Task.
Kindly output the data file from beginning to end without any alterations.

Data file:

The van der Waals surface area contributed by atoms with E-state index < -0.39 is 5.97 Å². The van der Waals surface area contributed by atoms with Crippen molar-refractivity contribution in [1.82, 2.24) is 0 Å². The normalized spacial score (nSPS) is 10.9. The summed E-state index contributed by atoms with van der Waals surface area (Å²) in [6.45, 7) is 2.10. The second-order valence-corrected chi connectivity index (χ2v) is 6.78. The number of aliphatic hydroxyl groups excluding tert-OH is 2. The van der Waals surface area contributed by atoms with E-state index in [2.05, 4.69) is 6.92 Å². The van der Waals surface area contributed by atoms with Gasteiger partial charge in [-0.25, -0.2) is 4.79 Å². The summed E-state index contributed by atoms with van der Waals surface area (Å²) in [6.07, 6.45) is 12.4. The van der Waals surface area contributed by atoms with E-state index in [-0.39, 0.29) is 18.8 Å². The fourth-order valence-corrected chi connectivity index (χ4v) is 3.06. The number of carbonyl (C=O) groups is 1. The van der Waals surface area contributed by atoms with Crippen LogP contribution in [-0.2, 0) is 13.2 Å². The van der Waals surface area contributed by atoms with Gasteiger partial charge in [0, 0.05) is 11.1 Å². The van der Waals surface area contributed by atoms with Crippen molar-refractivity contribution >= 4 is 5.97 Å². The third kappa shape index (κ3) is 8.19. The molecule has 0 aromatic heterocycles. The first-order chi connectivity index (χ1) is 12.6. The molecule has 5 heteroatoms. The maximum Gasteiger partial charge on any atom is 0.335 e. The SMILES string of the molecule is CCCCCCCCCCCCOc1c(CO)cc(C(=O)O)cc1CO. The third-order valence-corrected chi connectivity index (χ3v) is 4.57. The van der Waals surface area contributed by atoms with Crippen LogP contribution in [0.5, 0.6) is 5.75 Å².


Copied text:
The van der Waals surface area contributed by atoms with E-state index < -0.39 is 5.97 Å². The van der Waals surface area contributed by atoms with Crippen molar-refractivity contribution in [1.82, 2.24) is 0 Å². The normalized spacial score (nSPS) is 10.9. The summed E-state index contributed by atoms with van der Waals surface area (Å²) in [6.45, 7) is 2.10. The second-order valence-corrected chi connectivity index (χ2v) is 6.78. The number of aliphatic hydroxyl groups excluding tert-OH is 2. The van der Waals surface area contributed by atoms with E-state index in [2.05, 4.69) is 6.92 Å². The van der Waals surface area contributed by atoms with Gasteiger partial charge in [-0.25, -0.2) is 4.79 Å². The summed E-state index contributed by atoms with van der Waals surface area (Å²) in [6.07, 6.45) is 12.4. The van der Waals surface area contributed by atoms with E-state index in [-0.39, 0.29) is 18.8 Å². The fourth-order valence-corrected chi connectivity index (χ4v) is 3.06. The number of carbonyl (C=O) groups is 1. The van der Waals surface area contributed by atoms with Crippen LogP contribution in [-0.2, 0) is 13.2 Å². The van der Waals surface area contributed by atoms with Gasteiger partial charge in [0, 0.05) is 11.1 Å². The van der Waals surface area contributed by atoms with Crippen molar-refractivity contribution >= 4 is 5.97 Å². The third kappa shape index (κ3) is 8.19. The molecule has 0 aromatic heterocycles. The first-order chi connectivity index (χ1) is 12.6. The molecule has 5 heteroatoms. The maximum Gasteiger partial charge on any atom is 0.335 e. The SMILES string of the molecule is CCCCCCCCCCCCOc1c(CO)cc(C(=O)O)cc1CO. The third-order valence-corrected chi connectivity index (χ3v) is 4.57. The van der Waals surface area contributed by atoms with Crippen LogP contribution in [0.5, 0.6) is 5.75 Å².